Recent trends of unpredictable, dangerous activities at concerts have left many concerned about the future of live performances.
Last month, during a Bebe Rexha concert in New York, a member of the audience threw a phone at the singer's face – causing an abrupt end to the show and multiple stitches on Ms Rexha's face.
Pop singer P!nk was also a victim of a bizarre interaction between her and the audience when during a June performance, a fan tossed what appeared to be a bag of his or her mother’s ashes onstage.
Most recently, while performing in Austria, a fan threw a small object at Harry Styles’ face, leading to him bend over in pain.
On Moncrieff, Irish Independent columnist Tanya Sweeney said she thinks the trend is a result of fans wanting "social media clout."
"You've noticed a lot of these stories get picked up on social media, they go viral, and I think a lot of the time people just want to become a figure of infamy out of some of these events," she said.
"There was one instance in which the perpetrator actually said, 'I thought it would be funny to do it', which beggars belief as far as defences go."
Ms Sweeney said fans may want to create a bond with their favourite artists in the heat of the moment.
"There's a sense that they want to just interact with the artists in a more substantial or meaningful way," she said.
"You have to look at maybe chemical enhancements – does alcohol, does cocaine play a part in any of this?"
Pink is left confused after a fan throws their mother’s ashes on stage. pic.twitter.com/g7AQ9kUH77
— Pop Base (@PopBase) June 27, 2023
After COVID, Ms Sweeney said a lot of people have forgotten how to act in public.
"I think we just don't know how to be asked to behave in a public place," she said.
"You go to the cinema, everyone's carrying on like they're in their own living rooms, chatting away.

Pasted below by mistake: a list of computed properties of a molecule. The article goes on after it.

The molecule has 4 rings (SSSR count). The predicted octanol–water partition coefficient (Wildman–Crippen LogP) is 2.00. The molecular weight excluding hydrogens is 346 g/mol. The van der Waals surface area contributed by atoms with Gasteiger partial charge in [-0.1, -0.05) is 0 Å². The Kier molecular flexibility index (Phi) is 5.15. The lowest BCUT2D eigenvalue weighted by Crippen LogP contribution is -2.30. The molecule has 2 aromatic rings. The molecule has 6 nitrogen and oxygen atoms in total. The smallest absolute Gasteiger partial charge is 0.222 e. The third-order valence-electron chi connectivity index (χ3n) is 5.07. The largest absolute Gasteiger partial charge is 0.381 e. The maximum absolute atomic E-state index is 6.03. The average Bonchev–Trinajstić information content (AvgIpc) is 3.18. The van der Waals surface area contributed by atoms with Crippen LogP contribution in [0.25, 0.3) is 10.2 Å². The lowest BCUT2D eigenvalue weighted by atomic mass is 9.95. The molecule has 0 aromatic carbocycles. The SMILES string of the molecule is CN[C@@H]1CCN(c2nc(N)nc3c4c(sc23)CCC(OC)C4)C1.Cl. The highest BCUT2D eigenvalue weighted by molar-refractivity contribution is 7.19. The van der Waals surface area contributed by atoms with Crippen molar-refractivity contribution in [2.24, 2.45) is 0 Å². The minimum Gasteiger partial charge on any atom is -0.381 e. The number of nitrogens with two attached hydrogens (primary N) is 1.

"I just think people need to relearn to be in spaces with other people."
Ms Sweeney said people are expecting artists to go "beyond the pale" when attending concerts.
"Is it not enough to just sit and watch a band just go through their musical catalogues? No, you actually want an add-on for your money," she said.
In the 90s, it was a much bigger deal to have international performers coming to Ireland to perform, according to Ms Sweeney.
"Now, there's a situation where people will just go along to a gig, not because they adore Depeche Mode or Blur, but because it's a social thing," she said.
"There's the one song that they know, from the radio, that they'll just go absolutely bananas over, and then it's back to business and talking about tracker mortgages for the rest of the set."
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Ms Sweeney said the "bad behaviour" is not limited to one generation of concertgoers.
"A lot of the perpetrators and guilty culprits are actually Generation X – it's not something you can paint on a younger generation," she said.
"Maybe there's a situation where they're paying for babysitters, they don't get out often, and when they do they just kind of really tie one off.
"I think that actually makes me a little bit more protective of the experience because I'm paying for babysitters."
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